Wednesday, November 21, 2012

Provide Accountability (Principle 6)

You may want to read my initial post for perspective
Everything I Needed to Know

Accountability (The Multiplier)

Providing accountability shows that your care enough about your mission and your people to get involved and make things happen. Accountability provides the backbone to the other five principles. Practicing accountability multiplies the effects of the other principles.

I am sure we have all had the opportunity to see a child in full tantrum mode and a parent or adult all to willing to give in to make the pain go away. Though the pain may go away temporarily, the child has been rewarded and now knows that a nuclear tantrum will get him/her what they want. And I am sure we have all stood in judgement of the situation knowing that we would and could do better. Without accountability, our people, our teams and our organizations will have its own form of tantrums.

Create the Right Environment

Effective accountability requires creating the right environment. Accountability works best when expectations are set and understood. Without the right expectations, applied accountability can demoralize a person, team or organization. For example, a fixed scope delivery date mandated by leadership without evaluation of team based estimate and planning creates the wrong type of expectations. Regardless of how the project turns out, the people basically did as they were told. Their accountability was to do as they were told.

In order to create the right type of expectations for accountability, following the first three principles is a great start. Defining a problem clearly gives people the clarity they need to execute which leads to clarity of ownership. Definition of the problem will always require an understanding of the customers and what their success will look like. And finally, practicing continuous improvement means that the bumps on the way must be examined and acted upon. Maintaining is not good enough.

Accountability Moves People and Teams from Apathy to Engagement

Lack of accountability parallels apathy and apathy is the beginning of the end for your team or organization.

Many people do not like applying accountability because it involves conflict and can be uncomfortable. Leadership requires one to lead through this. Though accountability can be hard, as leaders we must move from apathy to engagement. Applying accountability provides a strong upside. Most people will not like the initial parts of accountability but at the core, people need this honest feedback to grow and thrive. When done with respect and good will for the person, it will, in most cases, be received well and end positive. Either way, the person or team needs to respond to the feedback and chose to be in or out. You will avoid apathy.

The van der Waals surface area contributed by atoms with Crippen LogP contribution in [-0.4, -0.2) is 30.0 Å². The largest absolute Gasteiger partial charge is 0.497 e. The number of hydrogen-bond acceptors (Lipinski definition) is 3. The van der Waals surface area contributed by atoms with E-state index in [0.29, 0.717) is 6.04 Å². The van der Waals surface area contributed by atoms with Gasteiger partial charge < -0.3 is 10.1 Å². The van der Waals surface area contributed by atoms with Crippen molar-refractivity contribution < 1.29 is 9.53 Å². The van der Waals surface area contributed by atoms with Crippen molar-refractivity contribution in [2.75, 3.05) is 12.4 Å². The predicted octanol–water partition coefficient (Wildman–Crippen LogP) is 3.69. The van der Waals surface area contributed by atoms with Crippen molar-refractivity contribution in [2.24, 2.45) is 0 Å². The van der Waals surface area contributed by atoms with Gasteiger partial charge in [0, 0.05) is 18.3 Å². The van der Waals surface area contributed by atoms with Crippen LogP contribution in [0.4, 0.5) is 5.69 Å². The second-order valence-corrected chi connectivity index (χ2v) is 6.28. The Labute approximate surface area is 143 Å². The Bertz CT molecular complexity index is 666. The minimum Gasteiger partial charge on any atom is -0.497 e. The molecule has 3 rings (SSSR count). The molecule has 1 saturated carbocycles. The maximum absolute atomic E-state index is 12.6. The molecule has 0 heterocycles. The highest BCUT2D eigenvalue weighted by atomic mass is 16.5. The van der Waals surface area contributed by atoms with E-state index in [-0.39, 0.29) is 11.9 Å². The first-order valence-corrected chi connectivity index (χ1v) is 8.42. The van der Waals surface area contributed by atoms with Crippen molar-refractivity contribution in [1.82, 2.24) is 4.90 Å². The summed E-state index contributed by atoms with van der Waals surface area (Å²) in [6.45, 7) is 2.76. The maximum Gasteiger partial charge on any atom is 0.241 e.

A Story

I once had a senior architect on one of my teams. A talented and capable person. This person out executed just about everyone in the organization at the individual level. This person was frustrated with the results from other team members and wanted "justice". I explained, that as a senior level architect, you need to be a multiplier. Your job is to make those around you successful. This can be done through training, setting technical patterns/standards, design reviews, code reviews and process changes. I am more concerned about the overall team delivery results than the results of one (we must follow our delivery to our customers).

We went through the job description for a senior architect and used it to set expectations for the role. We agreed on some next areas of improvement and we agreed on how I and other leaders need to make changes to support this person in the senior architect role.

The road was difficult. This person exceeded at individual level execution, but had a hard time being the multiplier for the team (and as a side note, the team was technically capable and reasonable). We had many conflicts, discussions and coaching sessions.

The senior architect ends up leaving and that was tough. Myself and other leaders experienced some first hand on the job training for what we need for our organization in the way of a senior architect. I heard later that the senior architect that left appreciated the honesty and feedback and that was helpful in his new role (this person was not appreciative during the engagement). The leadership team did go on to hire several other architects and this experience gave each of these leaders a clearer vision on what the organization needs out of this role.

In the middle of this, I would be lying if I said I knew it would work out. All I knew is that not providing the accountability and direction would be harmful to the team and organization. We would be endorsing apathy. You have to thoughtfully lead to make positive changes. This requires action.

Some Things to Try

  • Introduce agile to one or more of your projects. Self managed teams.
  • Tighten up your execution and support of agile
    • Attend iteration reviews
    • Attend standups
    • Verify that retrospectives are taking place and that actions items are being completed
  • Examine your existing job description for your people
  • Create job descriptions if you do not have them
  • Use the job description to help set correct expectations with team members
  • Help them succeed in their role
  • Provide frequent feedback (focus on finding the positives and coach through the negatives)
  • Year end reviews should not be surprise
  • Look to create team based ownership. Allow for controlled opportunities so they can learn.